Thoughts on Legalization by Jon Shapiro, MD Medical Director, Physicians’ Health Programs of the Medical Society of Pennsylvania

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Thoughts on Legalization by Jon Shapiro, MD Medical Director, Physicians’ Health Programs of the Medical Society of Pennsylvania

Our recent trip to the PHP [Federation of State Physician Health Programs] conference in Denver highlighted some of the controversy surrounding the recent legalization of marijuana. It has raised several complex issues.

I endorse the American Society of Addiction Medicine policy on medical marijuana. Marijuana is not a standardized product. It has not been adequately studied as a treatment for the many indications for which it is recommended. Also smoking is an unhealthful delivery system. In states with medical marijuana physicians do not prescribe it in a specific fashion but rather give the patients a certificate which allows them to use any dose they choose.

There is some consensus in the medical field that marijuana is not good for growing brains. Studies have suggested stunted intellect and emotional growth in young people who use large amounts of marijuana on a regular basis. The use of cannabis similar to the use of alcohol should be restricted to adults.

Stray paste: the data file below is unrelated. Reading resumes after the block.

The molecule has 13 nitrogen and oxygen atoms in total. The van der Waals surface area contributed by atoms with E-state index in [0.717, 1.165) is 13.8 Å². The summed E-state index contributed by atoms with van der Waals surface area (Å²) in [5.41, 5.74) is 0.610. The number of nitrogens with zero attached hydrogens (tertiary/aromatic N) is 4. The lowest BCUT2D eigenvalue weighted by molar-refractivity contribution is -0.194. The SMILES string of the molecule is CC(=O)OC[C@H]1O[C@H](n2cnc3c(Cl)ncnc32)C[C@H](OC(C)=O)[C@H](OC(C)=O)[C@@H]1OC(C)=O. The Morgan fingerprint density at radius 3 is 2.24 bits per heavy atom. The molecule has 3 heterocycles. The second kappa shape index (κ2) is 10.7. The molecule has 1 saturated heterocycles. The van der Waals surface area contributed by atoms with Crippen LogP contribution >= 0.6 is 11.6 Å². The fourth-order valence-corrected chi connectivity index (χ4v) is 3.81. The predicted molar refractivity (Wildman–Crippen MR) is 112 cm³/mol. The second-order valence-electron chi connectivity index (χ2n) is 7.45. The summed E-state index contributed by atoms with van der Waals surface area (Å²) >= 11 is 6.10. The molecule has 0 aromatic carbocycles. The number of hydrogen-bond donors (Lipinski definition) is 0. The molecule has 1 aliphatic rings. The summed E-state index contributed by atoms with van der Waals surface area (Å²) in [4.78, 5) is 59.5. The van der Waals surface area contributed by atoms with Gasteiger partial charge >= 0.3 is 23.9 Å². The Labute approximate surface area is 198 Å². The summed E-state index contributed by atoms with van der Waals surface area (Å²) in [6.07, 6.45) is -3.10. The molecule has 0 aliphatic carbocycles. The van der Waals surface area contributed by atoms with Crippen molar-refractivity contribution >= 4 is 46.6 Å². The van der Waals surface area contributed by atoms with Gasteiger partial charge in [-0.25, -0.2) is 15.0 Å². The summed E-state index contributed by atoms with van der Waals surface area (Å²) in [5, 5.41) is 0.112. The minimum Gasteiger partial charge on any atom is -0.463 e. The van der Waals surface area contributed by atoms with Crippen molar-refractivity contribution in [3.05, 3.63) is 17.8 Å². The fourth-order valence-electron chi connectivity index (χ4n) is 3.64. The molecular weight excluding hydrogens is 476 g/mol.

The safe operation of motor vehicles is extremely important. Mothers Against Drunk Driving has been an exceptionally influential and informative group-no doubt saving countless lives on our highways. The correlation between blood THC level (the active chemical fraction of marijuana) and performance is quite complex. It is difficult to set a safe level of THC for driving or other critical functions.

In the addiction field we frequently refer to the common final chemical nature pathway of a variety of substances in the brain. People in recovery are advised to avoid all mood altering substances including marijuana to avoid triggering urges and relapse.

Never forget the law of unintended consequences. Colorado is reporting an increase in THC poisoning. The new marijuana is much stronger than the classic weed of the 70’s so adults are showing up in emergency rooms with anxiety and other symptoms of overdose. There is also concern that candy and pastries laced with THC could be eaten accidentally by children.

Research with airline pilots has demonstrated that marijuana can reduce performance. Importantly test pilots were unaware of their own temporary impairment. Until safe levels of marijuana usage are determined its use must be prohibited in people in critical positions. A zero tolerance policy should be advocated for transportation workers and health care workers.

What is at issue for us here is not the public policy of legalization of marijuana but rather maintenance of public safety. Marijuana use should be disallowed for young people, for recovering addicts and for those in whom we entrust our lives.